I am neither a historian nor a linguist, but I suspect that soon after the invention of written language there were writers complaining about the next inventions that changed the business of writing. I mean, that papyrus stuff was made from swamp weeds. Having something that cheap and easy to to write on opened the doors for just any yahoo to call himself a writer if he thought he could string a few hieroglyphs together. No doubt someone argued that the lowered cost of admission seriously undermined the quality of writing in Egypt.
Perhaps lowered barriers to writing have indeed lowered the quality of the writing available, but I still think the printing press was a pretty nifty invention. Paperbacks and pulp paper were pretty good ideas, too. Ultimately, changes to the technology of writing put the dime novel and the penny dreadful and pulp fiction into the hands of ordinary people. Maybe those new works placed into the hands and hearts of ordinary people were of low quality, but I find it hard to consider more people reading to be anything other than an unmitigated good.
This Internet thing is pretty awesome.
I know, I know, I'm not even close to the first person to make this observation, but the fact remains that I am just kind of a guy who likes writing things. I have non-writing work that pays the bills, but thanks to the Internet I am still a writer--and I know from website analytics that I even have readers, which is the dream of anyone who wants to write.
Thanks to the Internet, I was able to set up a simple WordPress.com site for free--as in, $0.00--to start blogging. Thanks to the Internet, I have been able to send out submissions to journals, both online and in print and in various combinations of online and print (stay tuned there if you are interested in reading fiction from yours truly featuring both hillbillies and space aliens). Thanks to the Internet I have been able to discuss the nuances of writing with new friends around the globe. For me, this is a Golden Age of Writing.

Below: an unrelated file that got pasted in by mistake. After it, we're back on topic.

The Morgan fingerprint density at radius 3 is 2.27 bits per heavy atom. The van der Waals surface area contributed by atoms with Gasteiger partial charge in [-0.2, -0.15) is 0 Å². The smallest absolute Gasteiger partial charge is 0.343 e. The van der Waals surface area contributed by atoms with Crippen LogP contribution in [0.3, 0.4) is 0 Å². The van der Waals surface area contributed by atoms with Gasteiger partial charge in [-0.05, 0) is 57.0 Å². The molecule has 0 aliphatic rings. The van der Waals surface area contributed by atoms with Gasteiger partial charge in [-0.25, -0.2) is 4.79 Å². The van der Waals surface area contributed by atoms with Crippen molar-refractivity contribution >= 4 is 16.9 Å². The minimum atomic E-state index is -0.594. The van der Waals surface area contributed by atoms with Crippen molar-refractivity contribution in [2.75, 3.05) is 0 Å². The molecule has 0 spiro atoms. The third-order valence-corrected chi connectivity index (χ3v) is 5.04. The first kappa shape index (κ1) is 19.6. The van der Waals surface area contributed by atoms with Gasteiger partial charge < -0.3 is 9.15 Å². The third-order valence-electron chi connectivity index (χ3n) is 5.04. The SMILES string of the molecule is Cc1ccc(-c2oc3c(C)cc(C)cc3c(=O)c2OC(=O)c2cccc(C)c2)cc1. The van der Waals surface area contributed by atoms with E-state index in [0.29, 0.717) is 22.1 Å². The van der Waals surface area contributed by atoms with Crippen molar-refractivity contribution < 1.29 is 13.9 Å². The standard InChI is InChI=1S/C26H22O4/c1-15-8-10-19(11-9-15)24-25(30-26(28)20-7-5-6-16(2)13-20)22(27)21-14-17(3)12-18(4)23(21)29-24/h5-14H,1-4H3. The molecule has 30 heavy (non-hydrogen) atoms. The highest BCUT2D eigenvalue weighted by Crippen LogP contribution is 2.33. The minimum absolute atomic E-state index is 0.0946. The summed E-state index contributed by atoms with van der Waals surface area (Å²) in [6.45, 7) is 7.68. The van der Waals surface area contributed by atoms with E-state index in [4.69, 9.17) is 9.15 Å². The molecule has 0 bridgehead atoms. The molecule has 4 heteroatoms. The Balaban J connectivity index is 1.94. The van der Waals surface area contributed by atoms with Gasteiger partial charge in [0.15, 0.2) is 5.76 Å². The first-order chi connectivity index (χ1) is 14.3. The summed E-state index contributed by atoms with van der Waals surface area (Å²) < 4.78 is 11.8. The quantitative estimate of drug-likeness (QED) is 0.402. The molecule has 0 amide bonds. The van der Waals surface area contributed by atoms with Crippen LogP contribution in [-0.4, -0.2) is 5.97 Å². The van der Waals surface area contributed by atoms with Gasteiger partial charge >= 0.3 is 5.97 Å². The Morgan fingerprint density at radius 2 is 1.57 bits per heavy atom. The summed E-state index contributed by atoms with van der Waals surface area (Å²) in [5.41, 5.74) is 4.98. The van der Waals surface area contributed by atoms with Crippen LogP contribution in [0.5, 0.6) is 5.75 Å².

Yeah, the Internet has lowered the bar on who can be a writer. There's horrible trolls who don't deserve a platform filling the Internet with their vileness. There's semi-illiterate txt spk all over. There's an ocean of inanity, you might argue.
You would be correct to argue that the Internet has lowered to bar a person has to clear to be a writer. Personally, I think that lower bar is a feature instead of a bug, because now the bar is low enough for me to step over it. You can step over it, too. That sounds like a good thing to me.
So far my writing has earned back the $0.00 I spent to create that first blog, but I haven't made any profit beyond that. Still, my writing progress has been sufficient to encourage me to spend the small amount needed to set up my very own site with my very own domain name (it's really clever: ThomasIBention.com). I may not ever make a dime off of my writing, but who knows what the future may hold? The important thing is that I am writing and being read. A writer could not ask for more than that. This is the best time in history to be a writer.